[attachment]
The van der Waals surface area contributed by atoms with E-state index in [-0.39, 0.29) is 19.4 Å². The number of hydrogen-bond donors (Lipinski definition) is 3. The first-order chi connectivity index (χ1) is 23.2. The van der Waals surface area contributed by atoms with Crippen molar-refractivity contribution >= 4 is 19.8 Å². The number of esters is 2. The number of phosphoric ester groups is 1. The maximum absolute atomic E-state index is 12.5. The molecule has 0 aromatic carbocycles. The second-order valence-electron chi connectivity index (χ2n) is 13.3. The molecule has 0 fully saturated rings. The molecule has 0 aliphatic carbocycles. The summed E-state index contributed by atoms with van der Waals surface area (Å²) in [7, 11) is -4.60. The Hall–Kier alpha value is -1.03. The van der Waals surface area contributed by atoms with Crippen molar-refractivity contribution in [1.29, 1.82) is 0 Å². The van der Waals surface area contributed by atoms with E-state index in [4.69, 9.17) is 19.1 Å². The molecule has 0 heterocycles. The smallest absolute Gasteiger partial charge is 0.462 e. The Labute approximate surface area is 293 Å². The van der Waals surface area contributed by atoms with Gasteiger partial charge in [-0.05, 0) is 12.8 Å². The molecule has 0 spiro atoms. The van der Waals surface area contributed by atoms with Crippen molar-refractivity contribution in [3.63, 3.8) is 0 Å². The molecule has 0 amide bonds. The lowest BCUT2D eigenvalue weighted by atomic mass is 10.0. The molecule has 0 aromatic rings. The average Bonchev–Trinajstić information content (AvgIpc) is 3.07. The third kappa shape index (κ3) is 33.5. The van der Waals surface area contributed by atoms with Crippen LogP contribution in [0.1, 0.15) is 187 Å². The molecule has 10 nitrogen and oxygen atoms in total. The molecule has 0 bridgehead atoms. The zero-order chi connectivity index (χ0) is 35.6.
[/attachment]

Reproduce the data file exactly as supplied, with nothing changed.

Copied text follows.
The van der Waals surface area contributed by atoms with E-state index in [-0.39, 0.29) is 19.4 Å². The number of hydrogen-bond donors (Lipinski definition) is 3. The first-order chi connectivity index (χ1) is 23.2. The van der Waals surface area contributed by atoms with Crippen molar-refractivity contribution >= 4 is 19.8 Å². The number of esters is 2. The number of phosphoric ester groups is 1. The maximum absolute atomic E-state index is 12.5. The molecule has 0 aromatic carbocycles. The second-order valence-electron chi connectivity index (χ2n) is 13.3. The molecule has 0 fully saturated rings. The molecule has 0 aliphatic carbocycles. The summed E-state index contributed by atoms with van der Waals surface area (Å²) in [7, 11) is -4.60. The Hall–Kier alpha value is -1.03. The van der Waals surface area contributed by atoms with Crippen molar-refractivity contribution in [1.29, 1.82) is 0 Å². The van der Waals surface area contributed by atoms with E-state index in [4.69, 9.17) is 19.1 Å². The molecule has 0 heterocycles. The smallest absolute Gasteiger partial charge is 0.462 e. The Labute approximate surface area is 293 Å². The van der Waals surface area contributed by atoms with Gasteiger partial charge in [-0.05, 0) is 12.8 Å². The molecule has 0 spiro atoms. The van der Waals surface area contributed by atoms with Crippen molar-refractivity contribution in [3.63, 3.8) is 0 Å². The molecule has 0 amide bonds. The lowest BCUT2D eigenvalue weighted by atomic mass is 10.0. The molecule has 0 aromatic rings. The average Bonchev–Trinajstić information content (AvgIpc) is 3.07. The third kappa shape index (κ3) is 33.5. The van der Waals surface area contributed by atoms with Crippen LogP contribution in [0.1, 0.15) is 187 Å². The molecule has 10 nitrogen and oxygen atoms in total. The molecule has 0 bridgehead atoms. The zero-order chi connectivity index (χ0) is 35.6.